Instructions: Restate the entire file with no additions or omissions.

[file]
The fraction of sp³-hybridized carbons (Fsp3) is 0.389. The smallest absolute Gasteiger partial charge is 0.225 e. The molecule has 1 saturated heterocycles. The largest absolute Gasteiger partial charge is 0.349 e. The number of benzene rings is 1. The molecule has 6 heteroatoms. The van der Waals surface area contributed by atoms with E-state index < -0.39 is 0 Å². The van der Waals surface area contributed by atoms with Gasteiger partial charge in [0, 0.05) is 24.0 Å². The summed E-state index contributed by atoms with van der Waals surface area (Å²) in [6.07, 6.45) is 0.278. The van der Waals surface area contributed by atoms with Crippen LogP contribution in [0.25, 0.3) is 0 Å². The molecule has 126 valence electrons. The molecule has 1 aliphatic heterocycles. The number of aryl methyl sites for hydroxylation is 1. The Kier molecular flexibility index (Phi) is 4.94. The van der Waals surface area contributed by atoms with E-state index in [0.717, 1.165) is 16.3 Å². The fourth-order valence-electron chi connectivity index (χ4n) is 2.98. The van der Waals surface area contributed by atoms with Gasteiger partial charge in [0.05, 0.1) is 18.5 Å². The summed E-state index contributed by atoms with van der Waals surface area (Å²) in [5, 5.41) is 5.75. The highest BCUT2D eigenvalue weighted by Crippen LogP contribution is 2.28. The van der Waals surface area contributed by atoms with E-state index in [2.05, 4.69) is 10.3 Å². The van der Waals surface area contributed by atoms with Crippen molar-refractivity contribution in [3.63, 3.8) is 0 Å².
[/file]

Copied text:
The fraction of sp³-hybridized carbons (Fsp3) is 0.389. The smallest absolute Gasteiger partial charge is 0.225 e. The molecule has 1 saturated heterocycles. The largest absolute Gasteiger partial charge is 0.349 e. The number of benzene rings is 1. The molecule has 6 heteroatoms. The van der Waals surface area contributed by atoms with E-state index < -0.39 is 0 Å². The van der Waals surface area contributed by atoms with Gasteiger partial charge in [0, 0.05) is 24.0 Å². The summed E-state index contributed by atoms with van der Waals surface area (Å²) in [6.07, 6.45) is 0.278. The van der Waals surface area contributed by atoms with Crippen LogP contribution in [0.25, 0.3) is 0 Å². The molecule has 126 valence electrons. The molecule has 1 aliphatic heterocycles. The number of aryl methyl sites for hydroxylation is 1. The Kier molecular flexibility index (Phi) is 4.94. The van der Waals surface area contributed by atoms with E-state index in [0.717, 1.165) is 16.3 Å². The fourth-order valence-electron chi connectivity index (χ4n) is 2.98. The van der Waals surface area contributed by atoms with Gasteiger partial charge in [0.05, 0.1) is 18.5 Å². The summed E-state index contributed by atoms with van der Waals surface area (Å²) in [5, 5.41) is 5.75. The highest BCUT2D eigenvalue weighted by Crippen LogP contribution is 2.28. The van der Waals surface area contributed by atoms with E-state index in [2.05, 4.69) is 10.3 Å². The van der Waals surface area contributed by atoms with Crippen molar-refractivity contribution in [3.63, 3.8) is 0 Å².